Researchers at Simon Fraser University (SFU) have teamed up with international scientists to study the effects of television, cars and computers on developing nations and predict their influence over the evolution of their culture.
Data was provided by the Prospective Urban Rural Epidemiological Study (PURE) on 150,000 adults in 17 nations who crossed the spectrum of upper to lower income classes.
The “interpretation” of the study reads: “The ownership of household devices increased the likelihood of obesity and diabetes, and this was mediated in part by effects on physical activity, sitting time and dietary energy intake. With increasing ownership of household devices in developing countries, societal interventions are needed to mitigate their effects on poor health.”
Questionnaires posed to the participants included wanting to know about their daily diet and physical activity; as well as their overall health.
Conclusions of lower-income households in the study :
• 400% increase in obesity
• 250% increase in diabetes
• 31% decrease in physical activity
• 21% increase in sitting
• 9 centimeter increase in waistlines
Indeed, those who own cars, computers and televisions in lower-income brackets of society are prone to sedentary lifestyles.
Scott Lear, professor of health sciences at SFU said: “With increasing uptake of modern-day conveniences – TVs, cars, computers – low- and middle-income countries could see the same obesity and diabetes rates as in high-income countries that are the result of too much sitting, less physical activity and increased consumption of calories.”
Lear pointed out that the study shows there is a “potentially devastating societal health care consequence” in these countries if left unchecked.
Last year, a study funded by the National Institutes of Health (NIH) and the European Union’s Developmental Effects of Environment on Reproduction (DEER) project explained how men who watch more than 20 hours of television per week have lost half of their sperm count.
One hundred and eighty-nine men between the ages of 18 – 22 participated in the study. They were questioned about their exercise intake, diet; whether they smoked and how often they watch TV and provided a sperm sample.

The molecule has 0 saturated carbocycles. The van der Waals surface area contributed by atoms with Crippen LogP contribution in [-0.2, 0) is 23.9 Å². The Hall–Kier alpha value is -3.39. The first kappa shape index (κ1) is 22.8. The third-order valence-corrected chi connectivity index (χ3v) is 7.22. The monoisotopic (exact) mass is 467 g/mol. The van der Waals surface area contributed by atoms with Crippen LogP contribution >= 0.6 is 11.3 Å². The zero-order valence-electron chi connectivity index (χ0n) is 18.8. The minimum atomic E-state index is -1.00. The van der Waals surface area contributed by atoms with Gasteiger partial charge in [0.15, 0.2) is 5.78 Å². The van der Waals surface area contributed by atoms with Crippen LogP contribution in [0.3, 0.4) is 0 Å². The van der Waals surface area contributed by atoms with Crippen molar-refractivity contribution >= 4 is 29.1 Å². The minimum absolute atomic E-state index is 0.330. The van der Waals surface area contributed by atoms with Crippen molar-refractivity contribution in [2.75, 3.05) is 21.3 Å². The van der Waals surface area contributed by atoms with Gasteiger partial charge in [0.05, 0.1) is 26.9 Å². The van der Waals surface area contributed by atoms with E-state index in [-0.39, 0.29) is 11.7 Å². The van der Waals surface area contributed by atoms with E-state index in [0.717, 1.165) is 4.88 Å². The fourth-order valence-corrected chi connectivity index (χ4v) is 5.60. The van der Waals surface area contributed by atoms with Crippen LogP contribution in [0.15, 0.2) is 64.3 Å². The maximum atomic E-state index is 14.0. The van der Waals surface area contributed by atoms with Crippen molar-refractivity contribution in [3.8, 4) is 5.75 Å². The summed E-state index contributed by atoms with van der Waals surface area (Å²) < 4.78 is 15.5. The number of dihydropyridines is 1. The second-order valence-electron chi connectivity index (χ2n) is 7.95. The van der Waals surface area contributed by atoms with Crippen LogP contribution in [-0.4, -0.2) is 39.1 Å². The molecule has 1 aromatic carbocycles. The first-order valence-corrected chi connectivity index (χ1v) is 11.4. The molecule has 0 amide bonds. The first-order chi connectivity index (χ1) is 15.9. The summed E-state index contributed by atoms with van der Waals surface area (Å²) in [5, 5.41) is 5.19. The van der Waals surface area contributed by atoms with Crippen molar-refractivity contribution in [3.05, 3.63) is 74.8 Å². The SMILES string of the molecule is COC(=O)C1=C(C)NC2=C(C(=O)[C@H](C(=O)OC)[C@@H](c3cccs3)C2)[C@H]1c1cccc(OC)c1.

The authors of the study explained: “The objective of this study was to evaluate the relationships between semen quality and both physical activity and TV watching among young, healthy men. We hypothesized that increased physical activity was associated with higher sperm count, concentration and motility, and a lower proportion of morphologically abnormal sperm. Furthermore, we hypothesized that increased TV watching time was associated with decreased semen quality parameters.”
Research showed that only 3 hours per day of sedentary behavior (including watching television) would cause dramatic reductions in sperm count development.
Exercise plays a big role in sperm development. Of the men questioned those who exercised more than 15 hours per week had a marked 73% higher sperm count than those who reported less than 5 hours of exercise per week.
A sedentary lifestyle will degrade the quality of sperm production, semen concentrations; as well as exercise oxygenates the blood and sperm and assists in preventing the degradation of cells.
Jorge Chavarro, co-author of the study and assistant professor of nutrition and epidemiology at the Harvard School of Public Health, said: “The message is pretty clear. It makes sense to turn off the TV, and it makes sense to put on your running shoes or sports gear and get out there.”
Chavarro went on to explain that “more physical activity is better.”